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Members of She++ (Joseph Chin, Sergio Vasquez, Derek Nowicki, Irving Morales, and Joanne Lee) were giving away t-shirts and collecting donations at their event held by the Computer Science Club of Pasadena City College on November 21, 2014. The focus of She++ is to encourage women to pursue Science Technology Engineering & Math (STEM) & Computer Science degrees. (Eric Haynes/Courier)
Members of She++ (Joseph Chin, Sergio Vasquez, Derek Nowicki, Irving Morales, and Joanne Lee) were giving away t-shirts and collecting donations at their event held by the Computer Science Club of Pasadena City College on November 21, 2014. The focus of She++ is to encourage women to pursue Science Technology Engineering & Math (STEM) & Computer Science degrees. (Eric Haynes/Courier)

Purple and white balloons accompanied simple, hastily-made signs with “She++” scrawled in black marker dotted throughout campus. For most, the phrase is a foreign combination of a word followed by plus signs. But to tech-heavy individuals, the message is clear: these posters were directing foot traffic to a female-focused computer science lecture in the UU forum.

Playing off the coding language C++, Friday night’s She++ event provided a dedicated space for women interested in computer science and similar fields. Elizabeth Burd, the vice-chancellor of learning and teaching at the University of Newcastle in Australia led off the guest presentations by sharing sound advice for women trying to break into computer science.

Video game industry veteran Brandii Grace dispelled some myths about why women aren’t prominent in these fields, shooting down the archaic idea that women cannot comprehend the subject matter while positing as the theory that women view technology differently than men. Jillian Greczek and Orjeta Taka, USC robotics grad student and iRobot lead roboticist, respectively, followed with presentations explaining the impact of robotics in the medical field.

Joining the Q&A panel were former PCC students Natalia Alonso and Lan Dang. Alonso, a Cal State Northridge computer science student, and Dang, a software engineer for Jet Propulsion Laboratory, were invited to show current PCC students that there are opportunities in these fields and that attending a community college does not hinder the abilities of budding techies.

“I just really think that if you’re into something, just do it,” said Dang. “Don’t let feeling like you’re the only one there stop you.”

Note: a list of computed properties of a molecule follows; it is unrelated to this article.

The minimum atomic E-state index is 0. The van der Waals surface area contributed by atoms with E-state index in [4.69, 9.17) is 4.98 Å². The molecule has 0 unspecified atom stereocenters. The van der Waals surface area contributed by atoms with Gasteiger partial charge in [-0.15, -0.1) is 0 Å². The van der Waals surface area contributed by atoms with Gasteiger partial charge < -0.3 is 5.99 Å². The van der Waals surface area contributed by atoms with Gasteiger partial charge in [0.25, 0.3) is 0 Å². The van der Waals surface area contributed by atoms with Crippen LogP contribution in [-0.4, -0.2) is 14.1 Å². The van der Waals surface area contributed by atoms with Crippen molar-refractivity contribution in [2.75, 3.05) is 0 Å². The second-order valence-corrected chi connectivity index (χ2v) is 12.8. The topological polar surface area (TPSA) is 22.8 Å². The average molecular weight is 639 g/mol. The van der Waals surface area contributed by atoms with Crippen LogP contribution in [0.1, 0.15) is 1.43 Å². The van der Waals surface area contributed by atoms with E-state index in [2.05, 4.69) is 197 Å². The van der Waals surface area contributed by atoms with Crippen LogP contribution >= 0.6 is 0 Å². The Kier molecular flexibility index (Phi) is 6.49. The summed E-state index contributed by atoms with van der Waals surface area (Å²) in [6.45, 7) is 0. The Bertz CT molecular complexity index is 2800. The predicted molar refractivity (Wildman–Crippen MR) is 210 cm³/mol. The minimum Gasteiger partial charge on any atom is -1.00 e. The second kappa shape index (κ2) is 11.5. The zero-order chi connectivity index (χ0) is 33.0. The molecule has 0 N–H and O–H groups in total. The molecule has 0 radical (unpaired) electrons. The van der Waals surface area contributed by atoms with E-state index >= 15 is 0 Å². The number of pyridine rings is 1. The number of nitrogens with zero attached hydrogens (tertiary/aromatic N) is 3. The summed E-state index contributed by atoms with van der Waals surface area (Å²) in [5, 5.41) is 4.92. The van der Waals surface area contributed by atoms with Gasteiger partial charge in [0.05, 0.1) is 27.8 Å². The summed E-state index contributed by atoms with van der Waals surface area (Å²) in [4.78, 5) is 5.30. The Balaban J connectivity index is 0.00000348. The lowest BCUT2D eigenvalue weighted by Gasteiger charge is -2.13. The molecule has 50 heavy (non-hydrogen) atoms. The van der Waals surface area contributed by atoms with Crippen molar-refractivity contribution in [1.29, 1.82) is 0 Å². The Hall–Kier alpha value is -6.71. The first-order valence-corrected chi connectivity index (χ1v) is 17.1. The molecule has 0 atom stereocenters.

Dang oversees a local group of Linux users and realized she’s usually the only woman at the meetings. While she recognizes this as a problem, she’s against the idea of dragging women into the field just for the sake of diversity. For women who feel out of place because there are so few in relation to men, she offers some inspiring advice.

“When I hear people talk about joining these women’s groups, I’m just like ‘join any tech group,’ you know,” she said. “Don’t be afraid to be the only one there, just make your mark there.”

Originally a computer engineering student, Alonso turned to computer science which felt like a more comfortable career path to her. Like Dang, Alonso has ties with NASA and JPL since her senior project consists of a collaborative effort on CubeSat, a small, compact satellite for space research.

Although she agrees that She++ and similar events are great experiences, the fact that women still need to seemingly prove their abilities is problematic.

“It’s awesome that we have events like this,” she started. “But it kind of sucks that we’re still asking these questions [like] ‘why do women want to get into computer science?’ I don’t know, the same reason that anyone would be interested in any particular thing. It’s just because they like it … not [because] they have some ulterior motive like ‘I’m proving something to someone.’”

As complicated as the event sounds, the event’s origins lie in a simple classroom conversation. This conversation sought to find a reason why there was a disproportionate amount of men compared to women in computer science classes. Waverly Chin, one of three women in her class, found it necessary to fix this issue.

“I think that it’s very important to create these sorts of events and definitely a community, because women make up 52 percent of the workforce but only make up 20 percent or less of the technology industry and that’s a huge problem,” she explained. “Maybe women need to be encouraged, or they never thought about [computer science], or they don’t know about it, so I decided that I would start this event and get it going around PCC.”

Originally planned for an audience of about 60, word of mouth turned a small gathering into a proper crowd. Time factored against Chin and her team, however, as they only had six weeks from start to finish with a mere one meeting per week.

Additionally, a lack of funding posed a major threat for the organizers. The search for sponsors was particularly tough at first. Without the assistance from the PCC Foundation, the event would not have come to fruition. Up to 80 percent of funding came from the Foundation, according to Chin.

Despite the obstacles, the event found success based on its turnout. The forum was a sea of white T-shirts printed with She++ across the chest. Although aimed at women, the lecture was not exclusively for women. In fact, half of the audience consisted of men, which is the type of support that creates positive environments for everyone.

“One of the things that I really want to get out there is that people shouldn’t be afraid of programming, [both] men and women,” she noted.

As a result of the event’s popularity, plans for a second event during the spring semester are in the works.

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